Although I have been using the term interoperate, Matrix is really about federation. With federation, applications exchange data in a compatible manner. Think of it this way: I use Gmail for my personal email and Microsoft Exchange at work. However, there is nothing that prevents me from freely sending emails between accounts. I never have to consider who the recipient is. I simply compose and send.
Matrix allows the same sort of federation between instant message and VoIP. While there have been other attempts to accomplish this (SIP, XMPP, and RCS), technological, usability, and economic factors have limited their success in providing true federation.
The Matrix Value Set
I recently had the pleasure of speaking with a number of the developers at Matrix and walked away from our conversation with these highlights:
- Matrix functionality is implemented with RESTful HTTP APIs. The geeks in the audience know this is the best way to create an open interface between disparate systems.
- Matrix provides reference implementations for servers and clients. This makes new development much simpler.
- Matrix is building security in from the ground up with cryptographically signed conversation histories. End-to-end encryption is coming soon.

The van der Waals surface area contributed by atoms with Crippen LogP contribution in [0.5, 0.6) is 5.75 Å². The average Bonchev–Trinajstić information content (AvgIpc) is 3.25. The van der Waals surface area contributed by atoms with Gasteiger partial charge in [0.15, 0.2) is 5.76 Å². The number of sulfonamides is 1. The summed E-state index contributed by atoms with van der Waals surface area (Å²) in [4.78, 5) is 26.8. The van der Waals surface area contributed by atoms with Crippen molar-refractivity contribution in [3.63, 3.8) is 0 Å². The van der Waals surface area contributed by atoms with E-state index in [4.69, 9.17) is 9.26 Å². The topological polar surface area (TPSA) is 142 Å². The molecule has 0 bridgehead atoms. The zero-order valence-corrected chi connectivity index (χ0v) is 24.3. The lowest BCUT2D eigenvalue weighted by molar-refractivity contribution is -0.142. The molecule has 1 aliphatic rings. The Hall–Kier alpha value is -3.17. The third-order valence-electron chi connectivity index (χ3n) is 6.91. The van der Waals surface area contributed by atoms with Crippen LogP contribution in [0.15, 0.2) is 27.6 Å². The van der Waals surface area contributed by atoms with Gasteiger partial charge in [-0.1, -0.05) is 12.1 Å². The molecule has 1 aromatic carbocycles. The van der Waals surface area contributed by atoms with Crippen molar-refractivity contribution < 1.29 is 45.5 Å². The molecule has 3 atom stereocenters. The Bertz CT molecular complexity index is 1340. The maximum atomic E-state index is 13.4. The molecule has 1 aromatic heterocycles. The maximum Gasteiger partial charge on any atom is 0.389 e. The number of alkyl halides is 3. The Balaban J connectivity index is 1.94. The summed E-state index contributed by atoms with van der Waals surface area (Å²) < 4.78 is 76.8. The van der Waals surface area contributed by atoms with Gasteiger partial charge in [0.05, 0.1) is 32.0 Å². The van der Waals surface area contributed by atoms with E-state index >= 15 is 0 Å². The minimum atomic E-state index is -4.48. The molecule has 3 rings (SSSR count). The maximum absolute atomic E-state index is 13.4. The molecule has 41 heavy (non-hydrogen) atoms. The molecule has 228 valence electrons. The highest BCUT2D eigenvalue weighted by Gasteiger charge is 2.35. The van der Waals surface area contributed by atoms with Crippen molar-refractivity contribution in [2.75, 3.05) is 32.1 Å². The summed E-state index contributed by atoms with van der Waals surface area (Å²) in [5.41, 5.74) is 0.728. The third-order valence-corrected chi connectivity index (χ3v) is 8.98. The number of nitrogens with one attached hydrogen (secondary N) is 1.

- Matrix is identity agnostic and aggregates existing IDs such as email, MSISDN, and Facebook.
- While not built on approaches such as XMPP and IRC, Matrix solves the challenges those technologies failed to conquer. The goal was to create an architecture that tackles the interoperability problems that were not addressed by previous approaches.
- Matrix chose to bypass standards bodies such as the IETF, W3C, and 3GPP. The plan is to get quality code out as quickly as possible and pursue the standards route in the future.
- Matrix supports conversation persistence. A participant can leave and rejoin a conversation and then have that conversation resynched. This allows users to see what they missed while they were away.
Planting the Seed
Matrix is still quite new. Development began on the software in July 2014 and a beta version was released in December. Clearly, things are just getting started, but the folks at Matrix are dedicated to solidifying the specification and enhancing the APIs. A reference server is up and running and it's easy to create an account and begin playing with it. Additionally, Matrix.org contains a communal chatroom that allows users access to federated IM and VoIP calling via WebRTC. Despite the newness of Matrix, there is a lot to see and work with today.
If you are a curious nerd like me, I invite you to take a look at what they've done and have a go at the APIs. If you are less inclined to write software, consider the challenges you are facing today and imagine how technology like this can make your communications less complicated -- or dare I say it, less interesting.
If you found this subject interesting, please attend Andrew's session at Enterprise Connect 2015: Interoperability: Has Anything Actually Worked? Register with code NJSPEAKER to save $300 off current price of a full event or Tues-Thurs pass.